Look, I'm getting very tired of continuing to explain this in terms of percentages and such, so let's just do this with a real example:
June 11 (Bloomberg) -- Shirley Breitmaier’s mortgage payment started out at $98 when she refinanced her three-bedroom home in Galt, California, in 2007. The 73-year-old widow may see it jump to $3,500 a month in two years.
Shirley Breitmaier took out a $315,000 option ARM to refinance a previous loan on her house.
About 1 million option ARMs are estimated to reset higher in the next four years, according to real estate data firm First American CoreLogic of Santa Ana, California. About three quarters of those loans will adjust next year and in 2011, with the peak coming in August 2011 when about 54,000 loans recast, the data show.
If we do a dispassionate examination of the math we can examine what's coming, and we will discover precisely why those who are calling for an economic recovery are dead flat wrong.
This woman gained an effective $3,500 a month in "purchasing power" by doing something that is extremely dangerous - that "money" came" not from earnings but from a bet "on the come" of a continued price appreciation in her house.
More than one million families did this, and if $3,500 is a reasonable "best guess" at the extra spending capacity per month that was generated, this means that the economy saw:
$3,500 x 1,000,000 = $3,500,000,000 per month in excess spending capacity, or $42 billion dollars annually.
But wait! Its much worse than just removing that spending capacity from the economy, because the interest costs on that recast loan remain, and continue to drag on aggregate demand until the original loan is fully amortized away (30 years!) or defaulted.
That $42 billion is final demand. There is also, of course, all the employment that is unnecessary. $42 billion is roughly 210,000 cars, as just one way of measuring it - that's 210,000 cars that will not be built and the employees to build them that will be unemployed.
Further, there were about $750 billion of these loans originated between 04-08, and almost none of the losses from them have been taken by the banks. These loans are severely underwater and recovery is going to be lucky to reach 50% on them. (These loans, incidentally, are what sunk IndyMac, Downey Federal Savings and others.)
That's another $350 billion in direct losses to the banks and other institutions that has to be taken and which is not being accounted for in the so-called "green shoot" claims, or in bank share price valuations. To quantify this in terms of market developments it is five times the "extra capital" that the banks have raised, five times the TARP funds that are being repaid, and one half the entire original TARP allocation.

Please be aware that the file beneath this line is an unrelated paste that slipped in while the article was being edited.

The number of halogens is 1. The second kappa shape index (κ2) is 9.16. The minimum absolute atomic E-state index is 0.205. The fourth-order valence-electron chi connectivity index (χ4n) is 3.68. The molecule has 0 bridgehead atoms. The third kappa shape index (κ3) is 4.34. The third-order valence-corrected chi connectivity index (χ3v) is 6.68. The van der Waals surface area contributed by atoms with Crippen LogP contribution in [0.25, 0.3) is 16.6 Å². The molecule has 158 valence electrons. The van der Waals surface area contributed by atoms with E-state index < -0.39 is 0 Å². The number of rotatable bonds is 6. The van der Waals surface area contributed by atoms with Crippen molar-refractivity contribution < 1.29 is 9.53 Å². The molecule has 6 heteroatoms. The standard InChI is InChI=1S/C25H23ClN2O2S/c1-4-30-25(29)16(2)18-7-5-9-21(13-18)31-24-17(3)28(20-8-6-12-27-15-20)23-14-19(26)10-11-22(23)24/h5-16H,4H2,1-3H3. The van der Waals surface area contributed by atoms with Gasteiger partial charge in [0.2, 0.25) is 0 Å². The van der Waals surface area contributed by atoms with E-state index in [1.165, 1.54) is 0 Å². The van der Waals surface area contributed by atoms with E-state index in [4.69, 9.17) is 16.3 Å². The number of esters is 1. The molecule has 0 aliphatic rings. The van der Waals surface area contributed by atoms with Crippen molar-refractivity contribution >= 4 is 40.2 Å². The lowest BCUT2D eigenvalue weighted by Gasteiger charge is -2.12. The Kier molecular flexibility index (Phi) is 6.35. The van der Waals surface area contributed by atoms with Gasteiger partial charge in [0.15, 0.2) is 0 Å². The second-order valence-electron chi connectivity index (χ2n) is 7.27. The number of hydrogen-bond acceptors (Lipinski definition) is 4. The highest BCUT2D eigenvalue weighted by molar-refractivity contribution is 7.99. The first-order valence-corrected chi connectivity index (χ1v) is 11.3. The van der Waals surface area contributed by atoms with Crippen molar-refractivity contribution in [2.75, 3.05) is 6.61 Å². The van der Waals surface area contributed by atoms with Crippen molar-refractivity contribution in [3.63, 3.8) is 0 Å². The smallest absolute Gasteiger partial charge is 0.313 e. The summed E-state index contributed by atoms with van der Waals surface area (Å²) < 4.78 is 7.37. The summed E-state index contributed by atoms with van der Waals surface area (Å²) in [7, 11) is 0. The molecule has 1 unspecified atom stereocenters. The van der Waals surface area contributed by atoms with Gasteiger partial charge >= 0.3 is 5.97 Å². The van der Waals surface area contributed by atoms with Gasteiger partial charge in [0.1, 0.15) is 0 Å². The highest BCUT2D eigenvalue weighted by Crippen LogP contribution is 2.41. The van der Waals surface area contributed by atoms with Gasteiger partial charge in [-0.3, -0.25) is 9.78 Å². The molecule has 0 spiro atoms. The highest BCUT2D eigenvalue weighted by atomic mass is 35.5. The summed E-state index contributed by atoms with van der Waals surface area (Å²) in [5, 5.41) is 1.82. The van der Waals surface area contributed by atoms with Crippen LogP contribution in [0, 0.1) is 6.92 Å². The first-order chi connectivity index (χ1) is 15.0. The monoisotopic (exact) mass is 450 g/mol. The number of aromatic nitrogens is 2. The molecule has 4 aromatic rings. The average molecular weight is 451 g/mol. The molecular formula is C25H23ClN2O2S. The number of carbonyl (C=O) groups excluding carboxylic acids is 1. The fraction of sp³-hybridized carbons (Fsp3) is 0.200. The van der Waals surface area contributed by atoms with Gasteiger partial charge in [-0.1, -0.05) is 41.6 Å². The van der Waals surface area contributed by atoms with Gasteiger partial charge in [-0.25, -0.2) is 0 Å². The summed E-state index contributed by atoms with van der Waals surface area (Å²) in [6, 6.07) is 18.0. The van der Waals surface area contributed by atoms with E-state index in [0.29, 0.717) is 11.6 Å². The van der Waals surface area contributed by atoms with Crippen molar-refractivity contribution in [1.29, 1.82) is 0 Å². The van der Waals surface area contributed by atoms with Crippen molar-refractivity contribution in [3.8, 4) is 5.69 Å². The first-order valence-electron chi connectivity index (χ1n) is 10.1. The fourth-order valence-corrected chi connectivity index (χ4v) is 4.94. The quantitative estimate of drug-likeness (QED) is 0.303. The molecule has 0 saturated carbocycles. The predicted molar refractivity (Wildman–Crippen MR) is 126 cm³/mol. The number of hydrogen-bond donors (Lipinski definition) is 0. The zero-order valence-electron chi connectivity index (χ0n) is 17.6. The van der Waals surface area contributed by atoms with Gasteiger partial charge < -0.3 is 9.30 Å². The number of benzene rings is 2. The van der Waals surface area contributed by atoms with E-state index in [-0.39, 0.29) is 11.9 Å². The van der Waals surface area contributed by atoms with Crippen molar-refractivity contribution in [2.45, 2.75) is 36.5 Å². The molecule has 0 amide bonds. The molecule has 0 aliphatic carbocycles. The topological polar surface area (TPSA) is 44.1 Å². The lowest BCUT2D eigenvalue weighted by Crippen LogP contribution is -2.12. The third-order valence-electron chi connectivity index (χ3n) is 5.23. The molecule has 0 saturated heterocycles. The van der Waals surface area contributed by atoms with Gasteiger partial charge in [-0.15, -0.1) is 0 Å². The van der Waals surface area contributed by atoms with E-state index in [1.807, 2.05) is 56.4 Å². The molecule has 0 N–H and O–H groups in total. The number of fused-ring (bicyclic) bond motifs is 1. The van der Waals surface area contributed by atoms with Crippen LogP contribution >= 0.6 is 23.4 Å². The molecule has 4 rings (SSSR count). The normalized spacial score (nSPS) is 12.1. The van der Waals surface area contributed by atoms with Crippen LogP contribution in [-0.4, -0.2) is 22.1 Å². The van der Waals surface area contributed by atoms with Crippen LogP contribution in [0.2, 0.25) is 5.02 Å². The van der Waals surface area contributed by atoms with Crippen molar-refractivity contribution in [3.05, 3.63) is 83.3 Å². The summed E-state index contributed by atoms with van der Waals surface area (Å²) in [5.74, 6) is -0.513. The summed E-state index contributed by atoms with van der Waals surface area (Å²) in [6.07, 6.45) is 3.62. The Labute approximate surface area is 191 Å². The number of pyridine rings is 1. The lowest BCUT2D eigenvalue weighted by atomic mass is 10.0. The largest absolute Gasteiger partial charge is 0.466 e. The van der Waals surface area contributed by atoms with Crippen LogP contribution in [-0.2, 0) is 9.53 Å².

These losses are real, they are inevitable, and they are currently being intentionally hidden instead of discussed and dealt with.
These loans are almost all going to blow up, and that will dump another million homes on the market as foreclosure sales, further hammering valuations and inventory levels. This source of existing homes is about 20% of all home sales inventory across a given year - a massive supply increase.
This is why Bernanke and everyone else have been so desperate to restart the housing ATM. It is why they are desperate to stop prices from correcting to sustainable levels, even though the futility of this exercise has now been shown to be fact, not conjecture, as the government and Fed policies have caused long-term interest rates to rise instead of fall.
They know that when, not if, the other $350 billion in direct losses show up - and they will, starting now and running through 2011, that the banks that are supposedly "well-capitalized" will be shown to in fact be insolvent.
They know the math is irrefutable, they know that it is impossible to stop this, and they know that both the credit and stock markets will be decimated when these losses become realized.
To add insult to injury the intentional obfuscation and lies on this point by the media and "pump monkeys" - that is, sell-side folks who are trying to convince you to buy from them, that is, to take financial instrument inventory from them at a price higher than fair market value, given these facts, are nothing other than self-serving bullcrap that is intended to do you harm for their benefit.
If you want a real view of what's going on in housing, especially in California, have a look over at The Field Check Group run by Mark Hanson (known as "Hedgie" around Tickerforum.)
Reality folks is this:
Market rates from 2002-2008 fluctuated between the low 5s and upper 6s for 30 year money.
The so-called "Fed buydown" intended to lower market rates for mortgages has in fact failed. Here are today's rates from Wells Fargo:
Bluntly: The Fed's "intervention" has FAILED; it has in fact resulted in a 30 year mortgage rate that is close to 2% higher in rate than claimed as the target, which is fifty percent higher in terms of percentage change, and this spike will destroy any claimed "nascent recovery" in housing which is the lynchpin of claimed economic stabilization and recovery in the second half of 2009.
There is no possible way we will avoid the economic damage from these Option ARMs and this is not reflected in any market - not the stock market, not the housing market, and not the general economy.
The math is never wrong.